Nature can teach us a great deal about employee engagement. Given that probably all workers, unless they’re providing essential services, are working from home right now, it might be good to apply the lessons that nature uses to create an engaged ecosystem that is cohesive and aligned with the goals of the larger system.

Unleashing vs. Control

Nature is designed to unleash self-organization in plants and species. This self-organization is so pervasive that active engagement is fundamental to existence. If a plant or animal can’t self-organize, it is dying or dead. There is no apathy in nature, only engagement. Nature also has a way of creating cohesion within this unleashing of self-organization. Through its design, nature creates conditions conducive to the life of future generations. This higher purpose and the following design structures create a cohesiveness and direction for all the self-organization that has been unleashed in its system:

  • runs on sunlight
  • waste is never wasted
  • fits form to function
  • rewards cooperation
  • banks on diversity
  • curbs excess from within through feedback
  • depends on self-organization
  • taps the power of limits

Nature’s design also requires active partnership. For example, sunlight provides free energy but needs photosynthesis to transform energy into nutrients that fuel all life on this planet. What if we saw leadership as sunlight that couldn’t manifest unless our employees chose to photosynthesize that energy? This outlook values leadership and followership as an active, engaged partnership, not a hierarchical rank ordering of who matters and who doesn’t.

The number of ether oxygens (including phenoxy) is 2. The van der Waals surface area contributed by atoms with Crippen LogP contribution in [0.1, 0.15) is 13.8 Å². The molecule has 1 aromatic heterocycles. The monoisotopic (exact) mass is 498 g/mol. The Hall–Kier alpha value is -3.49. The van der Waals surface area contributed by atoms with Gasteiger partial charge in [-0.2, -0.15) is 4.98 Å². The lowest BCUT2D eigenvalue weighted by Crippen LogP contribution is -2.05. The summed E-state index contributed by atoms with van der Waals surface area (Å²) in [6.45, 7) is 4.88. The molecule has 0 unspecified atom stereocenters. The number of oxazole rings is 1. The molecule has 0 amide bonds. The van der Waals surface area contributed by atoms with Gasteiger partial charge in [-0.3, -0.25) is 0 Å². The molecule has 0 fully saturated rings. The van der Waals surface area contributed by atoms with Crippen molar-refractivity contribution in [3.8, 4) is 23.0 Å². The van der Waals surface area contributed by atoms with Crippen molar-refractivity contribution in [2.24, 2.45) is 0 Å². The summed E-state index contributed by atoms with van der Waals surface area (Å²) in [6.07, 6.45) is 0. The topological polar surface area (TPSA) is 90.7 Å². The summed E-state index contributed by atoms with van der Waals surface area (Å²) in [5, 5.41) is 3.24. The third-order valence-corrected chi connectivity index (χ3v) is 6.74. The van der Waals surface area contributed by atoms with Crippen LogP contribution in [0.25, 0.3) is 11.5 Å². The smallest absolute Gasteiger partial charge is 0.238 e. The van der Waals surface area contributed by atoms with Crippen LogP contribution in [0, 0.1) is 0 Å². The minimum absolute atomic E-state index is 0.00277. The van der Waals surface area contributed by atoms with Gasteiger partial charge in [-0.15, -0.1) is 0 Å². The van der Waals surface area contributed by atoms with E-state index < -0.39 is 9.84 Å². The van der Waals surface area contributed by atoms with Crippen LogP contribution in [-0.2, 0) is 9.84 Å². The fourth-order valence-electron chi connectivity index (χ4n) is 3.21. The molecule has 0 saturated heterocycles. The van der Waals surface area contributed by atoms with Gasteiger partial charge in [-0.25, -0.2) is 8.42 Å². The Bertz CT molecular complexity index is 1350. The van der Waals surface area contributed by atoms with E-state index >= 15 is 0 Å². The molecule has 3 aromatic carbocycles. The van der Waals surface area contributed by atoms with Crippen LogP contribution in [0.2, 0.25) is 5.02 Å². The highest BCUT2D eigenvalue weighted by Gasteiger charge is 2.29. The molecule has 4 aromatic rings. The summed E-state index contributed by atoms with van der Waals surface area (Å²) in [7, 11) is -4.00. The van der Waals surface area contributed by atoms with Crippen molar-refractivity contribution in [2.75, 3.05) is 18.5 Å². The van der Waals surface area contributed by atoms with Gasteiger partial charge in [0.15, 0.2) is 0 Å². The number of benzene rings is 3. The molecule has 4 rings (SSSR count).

Nature doesn’t have a CEO or leadership team that directs action and supervises species and plant life. Instead, it unleashes talent and supports that talent to contribute to its higher purpose. This is a very different method than most of our hierarchical organizations operate with. We have CEOs, leaders, directors, managers and supervisors whose primary role is to control the people below them on the organizational chart – hence the term “span of control” found in management theories. This control, often framed as accountability, actively undermines self-organization in employees.

Opportunities to Experiment

The recent announcement by Salesforce asking employees in California to work remotely in March due to coronavirus is becoming a more common decision among organizations across the country. This response gives organizations the opportunity to experiment with what supervision involves when you count on your employees to work from home rather than sitting at a desk in the office.

Can we think of supervision differently and see it through the eyes of nature? If so, what would this look like?

  1. We would strengthen our articulation of the larger purpose that all employees are working toward in the company.
  2. We would coach our employees to strengthen their ability to be self-directed and self-organizing.
  3. We would start observing and learning what supervision strategies support productivity and engagement when people work from home. We would also observe what is not working and needs to be let go of.
  4. We would see this time as an opportunity to practice adaptive behavior. And help people experiment to see what works for them when they aren’t in the office.
  5. We would reserve time in our video call staff meetings to reflect on what is working and what the team is struggling with, to identify patterns of how work is changing and to determine what we need to do differently during this time.

If we do these things, we will discover new ways to unleash talent and engagement under different conditions. These experiments will help us become better supervisors when our workforce returns to the office.